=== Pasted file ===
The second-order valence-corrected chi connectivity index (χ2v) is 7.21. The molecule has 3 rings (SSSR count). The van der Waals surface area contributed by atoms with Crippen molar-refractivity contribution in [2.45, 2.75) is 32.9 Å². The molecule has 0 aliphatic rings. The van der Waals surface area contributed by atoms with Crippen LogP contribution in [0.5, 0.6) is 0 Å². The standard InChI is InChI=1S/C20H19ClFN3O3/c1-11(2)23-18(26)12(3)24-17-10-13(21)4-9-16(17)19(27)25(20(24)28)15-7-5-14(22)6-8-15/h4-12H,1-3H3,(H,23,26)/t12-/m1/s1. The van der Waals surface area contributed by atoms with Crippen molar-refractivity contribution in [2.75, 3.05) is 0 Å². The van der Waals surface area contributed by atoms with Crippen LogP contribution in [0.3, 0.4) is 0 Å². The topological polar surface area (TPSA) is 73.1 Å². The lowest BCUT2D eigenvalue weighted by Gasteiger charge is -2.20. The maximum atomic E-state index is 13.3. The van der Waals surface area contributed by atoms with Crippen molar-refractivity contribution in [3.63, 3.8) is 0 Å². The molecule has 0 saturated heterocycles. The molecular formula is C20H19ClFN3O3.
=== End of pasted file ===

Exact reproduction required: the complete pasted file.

The second-order valence-corrected chi connectivity index (χ2v) is 7.21. The molecule has 3 rings (SSSR count). The van der Waals surface area contributed by atoms with Crippen molar-refractivity contribution in [2.45, 2.75) is 32.9 Å². The molecule has 0 aliphatic rings. The van der Waals surface area contributed by atoms with Crippen LogP contribution in [0.5, 0.6) is 0 Å². The standard InChI is InChI=1S/C20H19ClFN3O3/c1-11(2)23-18(26)12(3)24-17-10-13(21)4-9-16(17)19(27)25(20(24)28)15-7-5-14(22)6-8-15/h4-12H,1-3H3,(H,23,26)/t12-/m1/s1. The van der Waals surface area contributed by atoms with Crippen molar-refractivity contribution in [2.75, 3.05) is 0 Å². The van der Waals surface area contributed by atoms with Crippen LogP contribution in [0.3, 0.4) is 0 Å². The topological polar surface area (TPSA) is 73.1 Å². The lowest BCUT2D eigenvalue weighted by Gasteiger charge is -2.20. The maximum atomic E-state index is 13.3. The van der Waals surface area contributed by atoms with Crippen molar-refractivity contribution in [3.63, 3.8) is 0 Å². The molecule has 0 saturated heterocycles. The molecular formula is C20H19ClFN3O3.